Evolution: innovations may have non-adaptive origins (sans mutations)

Q & A: Evolution Makes Do By Chris Palmer Evolutionary biologist Andreas Wagner argues that many evolutionary innovations may have non-adaptive origins. Excerpt: “If exaptations are pervasive, then natural selection—which few doubt is critical for the preservation and spreading of traits—may not be that important for the origin of innovations in life’s history.” See also: Evolution: innovations may have non-adaptive origins (sans mutations)

Human pheromones and autism spectrum disorders (2)

The epigenetic effects are on interactions among all the other neuronal systems and hormone secretion that interact with the GnRH neuronal system, which is central to all developmental differences in the brain of males and females.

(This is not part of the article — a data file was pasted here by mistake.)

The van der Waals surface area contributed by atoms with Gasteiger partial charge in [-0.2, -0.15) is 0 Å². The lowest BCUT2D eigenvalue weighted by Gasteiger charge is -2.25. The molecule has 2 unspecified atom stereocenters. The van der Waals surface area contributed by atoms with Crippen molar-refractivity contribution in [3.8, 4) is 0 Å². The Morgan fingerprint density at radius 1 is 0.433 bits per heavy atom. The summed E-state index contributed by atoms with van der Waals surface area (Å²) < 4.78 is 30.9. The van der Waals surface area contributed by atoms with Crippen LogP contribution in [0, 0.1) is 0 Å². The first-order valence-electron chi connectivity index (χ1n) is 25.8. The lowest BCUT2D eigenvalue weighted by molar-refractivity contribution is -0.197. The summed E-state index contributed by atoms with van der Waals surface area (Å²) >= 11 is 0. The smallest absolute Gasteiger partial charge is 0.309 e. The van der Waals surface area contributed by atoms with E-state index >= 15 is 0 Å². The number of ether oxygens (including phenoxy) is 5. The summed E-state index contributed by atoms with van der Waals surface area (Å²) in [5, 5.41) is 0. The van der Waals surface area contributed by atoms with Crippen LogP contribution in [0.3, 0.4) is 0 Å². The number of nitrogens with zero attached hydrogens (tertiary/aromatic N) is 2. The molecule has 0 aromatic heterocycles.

Human pheromones and multi-level selection

The problem with multi-level selection in humans seems likely to be one that is due to ignorance about the role of pheromones in the context of ecological, social, neurogenic, and socio-cognitive niche construction.

Human Pheromones and Comparative Epigenomics

What surprises me is that anyone would dispute the significance of modeling behavioral development across the ecological, social, neurogenic, and cognitive niche construction domains by incorporating the epigenetic effects of nutrient chemicals and pheromones on intracellular signaling and stochastic gene expression.